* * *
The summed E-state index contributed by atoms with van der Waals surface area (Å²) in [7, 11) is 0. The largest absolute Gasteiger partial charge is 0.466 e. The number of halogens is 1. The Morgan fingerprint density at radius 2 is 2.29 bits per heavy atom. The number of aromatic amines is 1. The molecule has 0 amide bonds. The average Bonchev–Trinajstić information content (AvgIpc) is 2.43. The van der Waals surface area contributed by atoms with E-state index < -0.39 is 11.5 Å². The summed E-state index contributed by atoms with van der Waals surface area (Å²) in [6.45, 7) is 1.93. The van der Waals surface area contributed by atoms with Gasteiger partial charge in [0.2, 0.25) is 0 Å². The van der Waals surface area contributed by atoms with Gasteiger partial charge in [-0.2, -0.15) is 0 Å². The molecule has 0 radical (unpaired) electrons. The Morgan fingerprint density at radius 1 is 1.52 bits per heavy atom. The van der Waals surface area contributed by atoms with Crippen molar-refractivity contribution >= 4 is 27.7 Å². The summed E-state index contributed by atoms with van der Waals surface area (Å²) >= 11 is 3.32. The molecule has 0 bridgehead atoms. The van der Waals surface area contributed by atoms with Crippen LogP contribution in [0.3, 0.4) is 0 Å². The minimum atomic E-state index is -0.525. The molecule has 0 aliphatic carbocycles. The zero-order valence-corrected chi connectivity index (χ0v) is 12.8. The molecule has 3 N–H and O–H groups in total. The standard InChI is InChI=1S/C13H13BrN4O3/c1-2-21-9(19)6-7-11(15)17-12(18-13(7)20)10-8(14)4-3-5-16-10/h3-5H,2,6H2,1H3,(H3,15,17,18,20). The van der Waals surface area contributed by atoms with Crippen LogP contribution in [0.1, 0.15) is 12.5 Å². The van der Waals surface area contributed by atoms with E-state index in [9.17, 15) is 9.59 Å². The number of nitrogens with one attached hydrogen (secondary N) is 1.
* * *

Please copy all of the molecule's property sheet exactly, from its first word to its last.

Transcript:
The summed E-state index contributed by atoms with van der Waals surface area (Å²) in [7, 11) is 0. The largest absolute Gasteiger partial charge is 0.466 e. The number of halogens is 1. The Morgan fingerprint density at radius 2 is 2.29 bits per heavy atom. The number of aromatic amines is 1. The molecule has 0 amide bonds. The average Bonchev–Trinajstić information content (AvgIpc) is 2.43. The van der Waals surface area contributed by atoms with E-state index < -0.39 is 11.5 Å². The summed E-state index contributed by atoms with van der Waals surface area (Å²) in [6.45, 7) is 1.93. The van der Waals surface area contributed by atoms with Gasteiger partial charge in [0.2, 0.25) is 0 Å². The van der Waals surface area contributed by atoms with Gasteiger partial charge in [-0.2, -0.15) is 0 Å². The molecule has 0 radical (unpaired) electrons. The Morgan fingerprint density at radius 1 is 1.52 bits per heavy atom. The van der Waals surface area contributed by atoms with Crippen molar-refractivity contribution >= 4 is 27.7 Å². The summed E-state index contributed by atoms with van der Waals surface area (Å²) >= 11 is 3.32. The molecule has 0 bridgehead atoms. The van der Waals surface area contributed by atoms with Crippen LogP contribution in [0.3, 0.4) is 0 Å². The minimum atomic E-state index is -0.525. The molecule has 0 aliphatic carbocycles. The zero-order valence-corrected chi connectivity index (χ0v) is 12.8. The molecule has 3 N–H and O–H groups in total. The standard InChI is InChI=1S/C13H13BrN4O3/c1-2-21-9(19)6-7-11(15)17-12(18-13(7)20)10-8(14)4-3-5-16-10/h3-5H,2,6H2,1H3,(H3,15,17,18,20). The van der Waals surface area contributed by atoms with Crippen LogP contribution in [0.1, 0.15) is 12.5 Å². The van der Waals surface area contributed by atoms with E-state index in [9.17, 15) is 9.59 Å². The number of nitrogens with one attached hydrogen (secondary N) is 1.